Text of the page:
Motivation Theories and Their Application in Organization

Theory X and Y are theories of employee motivation and management created by Douglas McGregor, who worked at the Massachusetts Institute of Technology (MIT) in the 1950s and 1960s. The two theories portray contrasting models of employee motivation used by managers in employee behavior and human resource management. Though both approaches assume that managers are responsible for identifying people and resources that best suit the organization, theory Y is the best model for employee motivation.

Theory Y assumes employees use self-control; hence, they do not require supervision, threats, and punishment to meet their objectives. In addition, employees willingly accept work and responsibility as they perceive work as relaxing as play (Prasad, 2020). Employees are committed and loyal to the organization’s goals if rewards go along with their achievements. Employees additionally are creative and can handle ambiguous problems with ease without direction. Theory Y managers acknowledge their employees as essential assets in driving company goals.

According to the website searched, all the writers acknowledge that employees belonging to theory X dislike work and are generally lazy. They lack the ambitions and influence to take up responsibilities and are always coerced, and threatened with punishment to meet organization objectives. In most cases, theory X managers use punishment, strict supervision, and intimidation to implement the theory and leniency and harmony to create a cooperative work environment.

In contrast to theory X, theory Y is characterized by motivated and ambitious employees who enjoy their work. They tend to seek responsibility and do not rely on much guidance from their supervisors. Additionally, the employees are creative and can solve problems imaginatively and within time. Theory Y managers drift towards building a healthy relationship between bosses and employees at a personal level in the workplace.

Being a teacher is more of a career calling than career orientation; a teacher influences the learner to succeed, learn new skills, and build confidence in the child. Nothing motivates a teacher more than when the learner gets the concept and improves in performance. Intrinsic and extrinsic motivation theory best suits teachers because of their selflessness and great passion for improving learners’ skills. Intrinsic motivation comes from internal factors and arises due to the personal satisfaction that it brings. Here, the teacher likes to do the work and enjoys it without extrinsic motivation. Intrinsic motivation is applied by recognizing the efforts and achievements of the teacher in improving learners’ performance. On the other hand, extrinsic motivation is when one involves in behavior to earn something in return, either as a reward or to avoid punishment.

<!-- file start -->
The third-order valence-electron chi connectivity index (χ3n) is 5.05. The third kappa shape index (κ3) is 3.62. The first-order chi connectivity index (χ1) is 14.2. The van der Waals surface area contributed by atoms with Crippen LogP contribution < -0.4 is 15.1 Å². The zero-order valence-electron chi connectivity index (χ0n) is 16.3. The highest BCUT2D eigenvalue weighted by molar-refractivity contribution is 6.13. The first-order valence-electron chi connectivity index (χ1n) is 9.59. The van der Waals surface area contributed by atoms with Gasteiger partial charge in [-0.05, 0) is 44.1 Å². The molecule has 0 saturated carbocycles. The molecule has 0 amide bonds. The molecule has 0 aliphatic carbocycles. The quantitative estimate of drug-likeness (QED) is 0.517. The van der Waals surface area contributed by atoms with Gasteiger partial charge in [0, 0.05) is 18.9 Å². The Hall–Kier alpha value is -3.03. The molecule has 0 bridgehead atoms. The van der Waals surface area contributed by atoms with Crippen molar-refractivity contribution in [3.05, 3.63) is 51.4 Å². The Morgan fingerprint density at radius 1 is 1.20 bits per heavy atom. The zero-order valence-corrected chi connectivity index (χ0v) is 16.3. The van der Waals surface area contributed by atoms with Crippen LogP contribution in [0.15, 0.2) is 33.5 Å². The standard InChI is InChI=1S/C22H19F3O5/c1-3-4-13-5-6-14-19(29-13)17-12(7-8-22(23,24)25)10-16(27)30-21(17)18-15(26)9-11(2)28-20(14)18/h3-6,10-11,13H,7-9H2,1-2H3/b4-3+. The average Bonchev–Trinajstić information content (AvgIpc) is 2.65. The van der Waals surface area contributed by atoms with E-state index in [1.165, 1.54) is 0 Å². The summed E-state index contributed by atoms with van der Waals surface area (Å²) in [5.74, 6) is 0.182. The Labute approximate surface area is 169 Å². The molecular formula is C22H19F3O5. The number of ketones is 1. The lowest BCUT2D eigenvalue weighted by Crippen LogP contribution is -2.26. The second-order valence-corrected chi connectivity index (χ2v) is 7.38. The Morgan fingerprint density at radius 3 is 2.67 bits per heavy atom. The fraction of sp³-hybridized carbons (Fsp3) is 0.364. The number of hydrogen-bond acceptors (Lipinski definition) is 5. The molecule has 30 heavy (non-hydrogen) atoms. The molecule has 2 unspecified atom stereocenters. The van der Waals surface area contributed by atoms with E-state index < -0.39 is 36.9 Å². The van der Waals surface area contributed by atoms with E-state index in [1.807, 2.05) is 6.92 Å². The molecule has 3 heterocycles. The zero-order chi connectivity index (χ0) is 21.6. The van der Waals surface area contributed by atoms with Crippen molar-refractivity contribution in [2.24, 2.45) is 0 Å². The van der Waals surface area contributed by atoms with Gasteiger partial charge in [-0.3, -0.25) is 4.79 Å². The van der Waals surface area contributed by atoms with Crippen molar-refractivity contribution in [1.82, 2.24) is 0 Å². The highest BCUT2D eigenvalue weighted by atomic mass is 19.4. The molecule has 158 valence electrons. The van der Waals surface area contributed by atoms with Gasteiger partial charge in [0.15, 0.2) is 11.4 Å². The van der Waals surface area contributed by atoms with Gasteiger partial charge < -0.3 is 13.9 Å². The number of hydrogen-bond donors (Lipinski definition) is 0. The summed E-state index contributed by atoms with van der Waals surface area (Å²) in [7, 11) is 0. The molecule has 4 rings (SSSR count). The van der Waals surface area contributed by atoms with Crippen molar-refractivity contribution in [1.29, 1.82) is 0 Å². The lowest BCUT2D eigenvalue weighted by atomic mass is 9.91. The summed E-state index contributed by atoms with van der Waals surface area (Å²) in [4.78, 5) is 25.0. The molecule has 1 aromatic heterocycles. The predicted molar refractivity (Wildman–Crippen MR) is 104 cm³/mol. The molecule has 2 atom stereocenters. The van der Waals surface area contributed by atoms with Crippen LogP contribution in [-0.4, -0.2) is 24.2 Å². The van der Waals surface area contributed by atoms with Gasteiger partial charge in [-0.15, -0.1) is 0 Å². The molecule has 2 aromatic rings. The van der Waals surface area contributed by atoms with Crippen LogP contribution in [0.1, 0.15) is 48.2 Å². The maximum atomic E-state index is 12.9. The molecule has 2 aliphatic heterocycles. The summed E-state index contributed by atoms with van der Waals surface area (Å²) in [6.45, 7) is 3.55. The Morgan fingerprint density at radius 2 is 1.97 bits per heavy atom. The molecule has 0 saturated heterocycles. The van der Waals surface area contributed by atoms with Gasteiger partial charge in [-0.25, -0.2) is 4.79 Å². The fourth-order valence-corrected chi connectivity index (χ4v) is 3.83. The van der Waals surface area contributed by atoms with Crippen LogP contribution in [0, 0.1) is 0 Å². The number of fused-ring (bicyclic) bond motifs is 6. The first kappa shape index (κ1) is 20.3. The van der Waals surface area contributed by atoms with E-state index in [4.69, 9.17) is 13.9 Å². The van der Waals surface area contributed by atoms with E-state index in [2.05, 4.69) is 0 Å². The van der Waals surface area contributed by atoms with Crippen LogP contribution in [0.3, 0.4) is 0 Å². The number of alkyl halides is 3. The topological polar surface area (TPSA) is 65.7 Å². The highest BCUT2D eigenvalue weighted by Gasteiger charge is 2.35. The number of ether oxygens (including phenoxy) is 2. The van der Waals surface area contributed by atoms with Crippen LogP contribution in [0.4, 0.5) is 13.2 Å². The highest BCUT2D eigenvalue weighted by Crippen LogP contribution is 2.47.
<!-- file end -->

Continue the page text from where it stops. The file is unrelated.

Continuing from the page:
Maslow’s hierarchy of needs proposed by Abraham Maslow implies that people desire to accomplish in life, and their needs are prioritized according to their significance (Hopper, 2019). The five requirements include physiological conditions; food, clothing, and shelter. Second are safety and security needs, social needs, self-actualization, and desire to accomplish. A secretary, like everyone else, has physiological needs, protection, love, and belonging but also requires recognition and appraisal of colleagues and supervisors. Maslow suggested that to meet the five needs, there existed several preconditions to be first met. For instance, things having the freedom to speak one’s mind and expressing one’s self are not among the hierarchical needs but having them makes it easier for individuals to meet their needs. In conclusion, it is essential to reward based on employees’ needs and what brings a sense of job satisfaction.


Hopper, E. (2019). Maslow’s hierarchy of needs explained. Viitattu, 12, 2019.

Prasad, L. M. (2020). Principles and practice of management. Sultan Chand & Sons.

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